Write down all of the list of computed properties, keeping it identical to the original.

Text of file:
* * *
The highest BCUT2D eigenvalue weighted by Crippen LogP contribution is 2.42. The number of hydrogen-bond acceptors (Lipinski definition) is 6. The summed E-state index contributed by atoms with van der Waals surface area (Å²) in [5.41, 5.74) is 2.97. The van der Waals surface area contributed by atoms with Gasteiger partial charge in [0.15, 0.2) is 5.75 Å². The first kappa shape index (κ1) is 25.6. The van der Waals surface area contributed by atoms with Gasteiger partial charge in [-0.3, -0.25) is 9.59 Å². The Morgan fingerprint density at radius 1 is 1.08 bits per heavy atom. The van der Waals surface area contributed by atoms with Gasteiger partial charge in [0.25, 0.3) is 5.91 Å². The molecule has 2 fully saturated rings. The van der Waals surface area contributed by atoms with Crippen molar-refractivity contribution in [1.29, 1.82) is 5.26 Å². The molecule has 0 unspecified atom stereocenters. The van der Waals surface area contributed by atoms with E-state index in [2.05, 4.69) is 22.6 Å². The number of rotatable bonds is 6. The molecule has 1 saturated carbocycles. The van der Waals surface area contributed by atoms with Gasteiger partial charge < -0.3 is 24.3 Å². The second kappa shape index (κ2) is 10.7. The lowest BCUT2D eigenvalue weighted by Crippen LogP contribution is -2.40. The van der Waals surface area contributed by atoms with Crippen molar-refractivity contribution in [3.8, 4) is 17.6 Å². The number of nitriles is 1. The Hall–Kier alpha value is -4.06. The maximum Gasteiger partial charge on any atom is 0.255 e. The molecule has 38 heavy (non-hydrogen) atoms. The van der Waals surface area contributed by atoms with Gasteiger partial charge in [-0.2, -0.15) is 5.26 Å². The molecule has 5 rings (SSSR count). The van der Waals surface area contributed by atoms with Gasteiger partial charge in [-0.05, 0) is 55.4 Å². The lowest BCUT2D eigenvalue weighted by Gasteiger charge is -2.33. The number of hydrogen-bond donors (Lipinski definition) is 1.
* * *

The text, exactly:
The highest BCUT2D eigenvalue weighted by Crippen LogP contribution is 2.42. The number of hydrogen-bond acceptors (Lipinski definition) is 6. The summed E-state index contributed by atoms with van der Waals surface area (Å²) in [5.41, 5.74) is 2.97. The van der Waals surface area contributed by atoms with Gasteiger partial charge in [0.15, 0.2) is 5.75 Å². The first kappa shape index (κ1) is 25.6. The van der Waals surface area contributed by atoms with Gasteiger partial charge in [-0.3, -0.25) is 9.59 Å². The Morgan fingerprint density at radius 1 is 1.08 bits per heavy atom. The van der Waals surface area contributed by atoms with Gasteiger partial charge in [0.25, 0.3) is 5.91 Å². The molecule has 2 fully saturated rings. The van der Waals surface area contributed by atoms with Crippen molar-refractivity contribution in [1.29, 1.82) is 5.26 Å². The molecule has 0 unspecified atom stereocenters. The van der Waals surface area contributed by atoms with E-state index in [2.05, 4.69) is 22.6 Å². The number of rotatable bonds is 6. The molecule has 1 saturated carbocycles. The van der Waals surface area contributed by atoms with Gasteiger partial charge < -0.3 is 24.3 Å². The second kappa shape index (κ2) is 10.7. The lowest BCUT2D eigenvalue weighted by Crippen LogP contribution is -2.40. The van der Waals surface area contributed by atoms with Crippen molar-refractivity contribution in [3.8, 4) is 17.6 Å². The number of nitriles is 1. The Hall–Kier alpha value is -4.06. The maximum Gasteiger partial charge on any atom is 0.255 e. The molecule has 38 heavy (non-hydrogen) atoms. The van der Waals surface area contributed by atoms with Gasteiger partial charge in [-0.2, -0.15) is 5.26 Å². The molecule has 5 rings (SSSR count). The van der Waals surface area contributed by atoms with Gasteiger partial charge in [-0.05, 0) is 55.4 Å². The lowest BCUT2D eigenvalue weighted by Gasteiger charge is -2.33. The number of hydrogen-bond donors (Lipinski definition) is 1.